Kumasi — Communities and individuals responsible for the arbitrary construction of speed ramps, commonly known as "bumping", would soon be made to face the full rigorous of the law.
Those responsible for such illegal acts, according to information available to The Chronicle, would soon be arrested and prosecuted in line with the law.
The Ashanti Regional Director of the Ghana Highways Authority (GHA), Inj. Sitsofe David Addo, told The Chronicle in an exclusive interview that the authority had taken the issue serious, considering the recent spate at which speed ramps were being constructed along the major highways in the region, and would soon move to tackle the situation.
Inj. Addo noted that the regional authority had been in consultation with the Ashanti Regional Coordinating Council, headed by the Regional Minister and the Regional Police Command, to discuss the mode of operation in getting the culprits arrested.
According to him, it was illegal for any individual or group of people to mount ramps on the major highways without approval from the authority.
There have been lots of concerns from the general public, particularly from drivers, concerning the number of speed ramps on some major roads within and outside Kumasi and its associated incidents of road accidents.
The recent incident occurred on the Kumasi-Bibiani road, where a tanker was said to have somersaulted after failing to climb one of the speed ramps mounted on the road, leading to loss of lives and destruction of properties worth thousands of cedis.
The GHA Regional Director explained that before speed ramps are constructed, the authority undertakes a number of feasibility studies, in collaboration with agencies such as the Road Safety Commission and the Ghana Police Service, to assess the impact on the road before being constructed.
He said currently, the authority had received about 79 applications from some communities requesting that speed ramps be mounted on their roads.
He, however, stressed that the authority cannot just accede to the request without carrying out an environmental assessment to find out if, indeed, it was necessary to embark on the construction.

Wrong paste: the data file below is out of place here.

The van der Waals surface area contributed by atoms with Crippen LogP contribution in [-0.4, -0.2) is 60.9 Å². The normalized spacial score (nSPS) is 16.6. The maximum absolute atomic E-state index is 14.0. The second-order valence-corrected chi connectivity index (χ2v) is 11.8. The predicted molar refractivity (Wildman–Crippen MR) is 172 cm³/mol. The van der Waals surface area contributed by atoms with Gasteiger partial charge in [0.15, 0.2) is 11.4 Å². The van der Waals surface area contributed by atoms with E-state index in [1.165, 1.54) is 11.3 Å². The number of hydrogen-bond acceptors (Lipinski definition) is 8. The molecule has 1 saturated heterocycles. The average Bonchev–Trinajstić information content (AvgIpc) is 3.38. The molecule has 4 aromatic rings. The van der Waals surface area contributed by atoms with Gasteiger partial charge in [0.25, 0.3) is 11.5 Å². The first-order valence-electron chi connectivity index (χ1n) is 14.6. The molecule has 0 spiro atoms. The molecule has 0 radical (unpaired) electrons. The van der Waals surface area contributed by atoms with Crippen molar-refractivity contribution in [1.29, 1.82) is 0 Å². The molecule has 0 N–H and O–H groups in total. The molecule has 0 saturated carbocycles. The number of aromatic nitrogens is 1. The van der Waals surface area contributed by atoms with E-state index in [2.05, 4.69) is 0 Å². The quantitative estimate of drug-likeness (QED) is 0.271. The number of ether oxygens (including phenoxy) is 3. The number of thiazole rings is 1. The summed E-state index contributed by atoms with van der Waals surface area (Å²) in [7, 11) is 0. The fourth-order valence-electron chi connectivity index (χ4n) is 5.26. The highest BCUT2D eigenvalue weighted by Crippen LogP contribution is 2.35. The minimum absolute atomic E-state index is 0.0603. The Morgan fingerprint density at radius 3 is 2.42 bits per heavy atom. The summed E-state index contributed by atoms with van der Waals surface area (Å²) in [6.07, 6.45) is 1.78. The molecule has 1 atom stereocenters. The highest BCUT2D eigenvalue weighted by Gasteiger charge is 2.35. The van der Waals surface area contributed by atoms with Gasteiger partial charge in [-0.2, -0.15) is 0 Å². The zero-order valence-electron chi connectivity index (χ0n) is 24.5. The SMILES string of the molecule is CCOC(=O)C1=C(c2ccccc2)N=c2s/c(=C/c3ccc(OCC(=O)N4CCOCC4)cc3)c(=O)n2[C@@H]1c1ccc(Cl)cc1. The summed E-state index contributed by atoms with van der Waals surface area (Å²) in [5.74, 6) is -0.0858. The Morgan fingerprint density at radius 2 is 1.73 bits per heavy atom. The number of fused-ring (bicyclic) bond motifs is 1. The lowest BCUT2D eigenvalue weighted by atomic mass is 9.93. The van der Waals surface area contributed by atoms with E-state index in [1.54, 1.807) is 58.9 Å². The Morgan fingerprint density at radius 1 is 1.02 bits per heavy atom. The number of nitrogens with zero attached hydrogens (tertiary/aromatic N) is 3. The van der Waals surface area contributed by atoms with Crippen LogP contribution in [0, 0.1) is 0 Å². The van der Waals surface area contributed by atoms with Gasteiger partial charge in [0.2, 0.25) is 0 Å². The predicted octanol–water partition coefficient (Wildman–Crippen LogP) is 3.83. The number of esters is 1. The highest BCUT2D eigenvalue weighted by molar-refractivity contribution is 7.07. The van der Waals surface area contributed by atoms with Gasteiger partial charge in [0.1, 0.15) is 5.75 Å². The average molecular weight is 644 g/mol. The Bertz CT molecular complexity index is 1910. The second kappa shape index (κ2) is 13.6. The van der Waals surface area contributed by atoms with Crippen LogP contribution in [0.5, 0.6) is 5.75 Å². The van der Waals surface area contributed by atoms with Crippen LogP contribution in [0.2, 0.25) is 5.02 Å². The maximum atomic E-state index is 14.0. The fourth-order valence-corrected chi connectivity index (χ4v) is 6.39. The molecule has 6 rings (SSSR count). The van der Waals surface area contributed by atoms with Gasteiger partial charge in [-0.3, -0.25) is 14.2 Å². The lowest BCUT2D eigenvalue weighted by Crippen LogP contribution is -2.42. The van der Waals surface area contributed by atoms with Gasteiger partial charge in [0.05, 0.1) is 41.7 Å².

Inj. Addo, therefore, indicated that it was worrying when some communities decide to take the law into their own hands and mount these speed ramps, a situation which, he said, had resulted in a number of road accidents.
He pointed out that under normal international road practice, it was not allowed for speed ramps to be constructed on roads, let alone do it arbitrarily.
"Ghana is the only country which entertains speed ramps; it is never done anywhere in the world, because the impact of such speed ramps on the economy and the general road transportation is often huge," he observed.
He noted that apart from the road accidents that could result from the mounting of the ramps, it also prolongs travelling time, retards response to emergency cases such as fire and ambulance services in the case of accidents.
The GHA boss, therefore, pointed out that the best alternative was to adopt the engineering strategy of constructing footbridges, mount traffics stop or pedestrian crossings, or furnish the police with speed guns to check over-speeding on major roads.
According to him, the policy would be effective with the introduction of spot fines, where drivers who exceed speed limits are arrested and made to pay.
This, according to him, could be effectively carried out when safety committees are set up in the various district assemblies, which would collaborate with the police administration in enforcing road regulations.
He added that the GHA was planning to embark on media sensitisation and education programmes to draw the attention of the various stakeholders, inducing the Driver and Vehicle Licensing Authority (DVLA), the police, transport owners, and the Road Safety Commission, which, he said, would focus on the safety and maintenance of the country's road networks.